Finland allowed the creation of a humanitarian visa for Russians

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The country is discussing the introduction of a new type of humanitarian visa. Earlier, the authorities decided to limit the acceptance of applications from Russians for visas to one tenth of the current number media=”(max-width: 320px) and (-webkit-min-device-pixel-ratio: 2), (max-width: 320px) and (min-resolution: 192dpi)” >

Finnish authorities are discussing the creation of a new type of visa— humanitarian— for the entry, for example, of journalists and civil activists in the context of changes in visa rules for Russian citizens, Yle reports, citing Foreign Minister Pekka Haavisto.

According to the publication, the innovation is being discussed by the Ministry of Foreign Affairs and the Ministry of Internal Affairs. Yle notes that while the country does not have this type of visa, but many other states provide it.

Also on Tuesday, Haavisto said that Finland would reduce the number of tourist visas issued to Russians to 10% of the current level. Yle writes that about 1,000 Finnish visa applications are now submitted daily. These changes are expected to take effect in early September.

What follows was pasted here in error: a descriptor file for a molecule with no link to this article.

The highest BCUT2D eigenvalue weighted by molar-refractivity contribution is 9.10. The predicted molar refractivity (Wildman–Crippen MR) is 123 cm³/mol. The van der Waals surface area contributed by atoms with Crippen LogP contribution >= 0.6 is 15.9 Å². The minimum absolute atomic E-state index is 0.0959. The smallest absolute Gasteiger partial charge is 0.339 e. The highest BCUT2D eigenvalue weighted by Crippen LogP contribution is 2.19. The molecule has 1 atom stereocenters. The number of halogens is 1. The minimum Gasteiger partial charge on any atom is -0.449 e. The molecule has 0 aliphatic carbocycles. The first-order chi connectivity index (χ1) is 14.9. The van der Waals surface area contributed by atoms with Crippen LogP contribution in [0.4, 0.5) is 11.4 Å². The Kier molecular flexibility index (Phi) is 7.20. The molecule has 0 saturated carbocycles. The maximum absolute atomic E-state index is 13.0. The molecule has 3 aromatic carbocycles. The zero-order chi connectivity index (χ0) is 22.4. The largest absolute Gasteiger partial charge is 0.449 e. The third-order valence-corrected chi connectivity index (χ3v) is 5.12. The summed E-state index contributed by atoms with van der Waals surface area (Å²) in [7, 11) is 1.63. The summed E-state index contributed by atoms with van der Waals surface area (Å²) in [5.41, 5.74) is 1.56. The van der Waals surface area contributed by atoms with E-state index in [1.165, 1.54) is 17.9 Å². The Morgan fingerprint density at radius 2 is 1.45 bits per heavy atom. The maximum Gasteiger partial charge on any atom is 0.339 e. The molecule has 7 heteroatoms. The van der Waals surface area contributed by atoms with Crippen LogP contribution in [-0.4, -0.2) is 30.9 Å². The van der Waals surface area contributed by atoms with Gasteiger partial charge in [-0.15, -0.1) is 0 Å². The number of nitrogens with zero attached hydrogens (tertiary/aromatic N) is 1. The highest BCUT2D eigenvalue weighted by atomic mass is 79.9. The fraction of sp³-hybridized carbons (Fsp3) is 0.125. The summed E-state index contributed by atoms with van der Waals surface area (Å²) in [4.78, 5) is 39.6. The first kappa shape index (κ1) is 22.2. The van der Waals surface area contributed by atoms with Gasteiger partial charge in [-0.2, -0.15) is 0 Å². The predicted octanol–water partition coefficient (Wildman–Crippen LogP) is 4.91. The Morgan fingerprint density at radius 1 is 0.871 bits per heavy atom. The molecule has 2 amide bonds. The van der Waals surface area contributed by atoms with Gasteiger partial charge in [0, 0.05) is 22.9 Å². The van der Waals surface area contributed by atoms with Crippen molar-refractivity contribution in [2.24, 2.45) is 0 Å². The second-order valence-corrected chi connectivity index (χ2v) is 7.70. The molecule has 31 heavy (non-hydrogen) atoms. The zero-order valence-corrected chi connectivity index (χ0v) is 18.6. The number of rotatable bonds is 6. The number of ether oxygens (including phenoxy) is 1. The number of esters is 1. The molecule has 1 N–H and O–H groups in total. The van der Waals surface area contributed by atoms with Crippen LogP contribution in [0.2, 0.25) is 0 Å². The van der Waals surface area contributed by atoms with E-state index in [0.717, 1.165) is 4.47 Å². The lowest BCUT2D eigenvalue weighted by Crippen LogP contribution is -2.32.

According to the Foreign Minister, when deciding whether to issue an entry permit, priority will be given to those who apply for a visa for family reasons, as well as for work and study.

One way to reduce the flow of visa applications could be to limit the time it takes to receive them, Haavisto said last week. “In fact, this may mean that on Monday you can apply for a tourist visa, and from Tuesday to Friday— for a visa for family reasons, study, work or other good reasons, & mdash; he explained.

European countries began to actively discuss visa restrictions for Russians in August. Some stopped issuing visas to Russian citizens, for example, the Czech Republic stopped issuing tourist visas and residence permits at the end of February, and later extended the ban until the end of March 2023, and Latvia stopped accepting applications for an indefinite period.

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Against this background, calls began to be made to limit the issuance of Schengen visas to Russians at the EU level. However, the European Commission explained that the EU visa code does not contain the possibility to stop issuing short-term visas, including to Russian citizens.

The Kremlin promised a response “variations” in the event of a decision to stop issuing visas to Russians. “That would be very bad. <…> Still, I would like to hope for the best, at least for a small fraction of the preservation of the sober thinking of our opponents, & mdash; noted the representative of the Russian President Dmitry Peskov.

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